Posts Tagged ‘disability’

warehouse employee return to work

The dangers of ‘100% healed’ and ‘no restrictions’ policies

The Americans with Disabilities Act (ADA) requires employers to provide a reasonable accommodation to qualified individuals with a disability, unless doing so would trigger significant operational difficulties and/or expenses for the employer. Once an employer is aware of an individual’s disability and the possible need for an accommodation to perform their job, it is the…

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employer duty to initiate interactive process

An employer’s duty to initiate the ‘interactive process’ without a request for accommodation from the employee

The Americans with Disabilities Act (ADA) requires employers to provide reasonable accommodations to persons with disabilities unless doing so would impose an undue hardship or pose a direct threat to the safety of the employee or others. ADA regulations provide that in order to determine an appropriate reasonable accommodation, it may be necessary for the…

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Revisiting the direct threat defense under the ADA

One of the defenses available to an employer under the Americans with Disabilities Act (ADA) is the idea that an accommodation of a qualified individual with a disability cannot be made when the employee poses a “direct threat to the health or safety” of themselves or others. A “direct threat” involves a significant risk of…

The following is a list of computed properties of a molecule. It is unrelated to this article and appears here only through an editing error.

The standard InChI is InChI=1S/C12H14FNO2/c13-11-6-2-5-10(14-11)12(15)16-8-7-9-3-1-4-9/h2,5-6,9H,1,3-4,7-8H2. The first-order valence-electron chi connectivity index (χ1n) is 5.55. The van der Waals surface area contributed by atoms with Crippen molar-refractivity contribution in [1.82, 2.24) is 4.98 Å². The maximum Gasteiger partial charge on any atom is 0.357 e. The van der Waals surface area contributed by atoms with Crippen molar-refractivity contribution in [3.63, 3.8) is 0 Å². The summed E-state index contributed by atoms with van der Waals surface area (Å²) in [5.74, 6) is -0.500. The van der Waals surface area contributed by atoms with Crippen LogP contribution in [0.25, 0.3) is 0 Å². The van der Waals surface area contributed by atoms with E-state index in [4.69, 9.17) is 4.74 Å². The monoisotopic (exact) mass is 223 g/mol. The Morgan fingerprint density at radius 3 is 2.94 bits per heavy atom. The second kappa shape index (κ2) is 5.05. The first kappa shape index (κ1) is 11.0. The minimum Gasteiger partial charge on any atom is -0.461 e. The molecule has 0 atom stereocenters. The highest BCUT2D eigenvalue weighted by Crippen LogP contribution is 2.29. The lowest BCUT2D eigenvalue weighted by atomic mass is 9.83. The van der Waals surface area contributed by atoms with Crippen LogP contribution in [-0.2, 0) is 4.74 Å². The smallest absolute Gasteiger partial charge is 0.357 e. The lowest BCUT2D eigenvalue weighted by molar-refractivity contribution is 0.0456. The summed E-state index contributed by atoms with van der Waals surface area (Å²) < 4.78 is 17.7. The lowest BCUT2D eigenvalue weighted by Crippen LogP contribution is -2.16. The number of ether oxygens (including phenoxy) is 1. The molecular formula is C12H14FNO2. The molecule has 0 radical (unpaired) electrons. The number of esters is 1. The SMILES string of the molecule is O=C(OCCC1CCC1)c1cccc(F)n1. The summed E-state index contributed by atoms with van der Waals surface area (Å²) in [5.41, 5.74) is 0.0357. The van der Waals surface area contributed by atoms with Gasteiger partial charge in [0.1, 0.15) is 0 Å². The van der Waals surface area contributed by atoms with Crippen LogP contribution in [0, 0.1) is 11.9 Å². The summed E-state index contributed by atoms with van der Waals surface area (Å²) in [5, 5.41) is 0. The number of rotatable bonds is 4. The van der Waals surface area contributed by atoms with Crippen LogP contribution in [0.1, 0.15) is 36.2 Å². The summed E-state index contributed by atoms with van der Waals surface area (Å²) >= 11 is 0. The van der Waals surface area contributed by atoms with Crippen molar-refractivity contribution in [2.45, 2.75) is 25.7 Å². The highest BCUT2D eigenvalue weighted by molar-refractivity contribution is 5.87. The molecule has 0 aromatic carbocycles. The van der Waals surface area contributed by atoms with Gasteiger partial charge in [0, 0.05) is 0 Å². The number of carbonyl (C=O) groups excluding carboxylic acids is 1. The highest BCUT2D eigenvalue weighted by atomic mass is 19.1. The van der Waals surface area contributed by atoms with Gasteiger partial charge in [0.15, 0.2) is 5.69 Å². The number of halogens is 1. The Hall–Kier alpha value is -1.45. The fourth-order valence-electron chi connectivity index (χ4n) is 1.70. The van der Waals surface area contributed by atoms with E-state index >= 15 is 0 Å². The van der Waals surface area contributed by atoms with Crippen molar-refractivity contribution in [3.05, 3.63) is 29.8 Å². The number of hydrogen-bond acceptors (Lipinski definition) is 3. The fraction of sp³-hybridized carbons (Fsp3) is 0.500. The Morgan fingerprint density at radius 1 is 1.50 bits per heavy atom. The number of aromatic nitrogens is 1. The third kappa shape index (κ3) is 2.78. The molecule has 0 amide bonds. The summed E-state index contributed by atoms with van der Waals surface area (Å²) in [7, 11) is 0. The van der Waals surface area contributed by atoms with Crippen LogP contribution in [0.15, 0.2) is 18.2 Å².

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Disabilities that pose a ‘direct threat’ in the workplace

The Americans with Disabilities Act (ADA) prohibits employment discrimination on the basis of disability. The ADA also requires employers to reasonably accommodate disabled individuals who are qualified for a position. However, the ADA recognizes a “direct threat” defense for employers who have been sued for disability discrimination. A “direct threat” involves a “significant risk of…

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Employee who quit during interactive process cannot pursue ADA claim

A federal appeals court recently decided against an employee who failed to satisfy her obligation to cooperate in the interactive process with her employer when searching for a reasonable accommodation for her disability. The case was filed by the U.S. Equal Employment Opportunity Commission (EEOC) on behalf of Pamela Manning, alleging that her former employer, Kohl’s…

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The need for actual medical evidence in disability cases

Employers frequently call with concerns about employees who self disclose an alleged disabling condition that is not readily apparent, and who claim substantial limitations as a result. The employer’s concerns center on when their duty to accommodate kicks in. Although we caution employers to consider such employee statements seriously and to at least initially presume an obligation to consider reasonable accommodation, the law ultimately places the burden on the employee to produce actual medical evidence of a disability and its impact on major life activities, as opposed to the employee’s mere opinion.

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Care for parent leads to firing

Can an employer terminate an employee out of a belief that the employee is too distracted from his job duties due to caring for a relative with a disability? That was the issue in the recent case, in which an employee who was occasionally late to work due to caring for his ailing father successfully pursued a distraction claim for associational discrimination.

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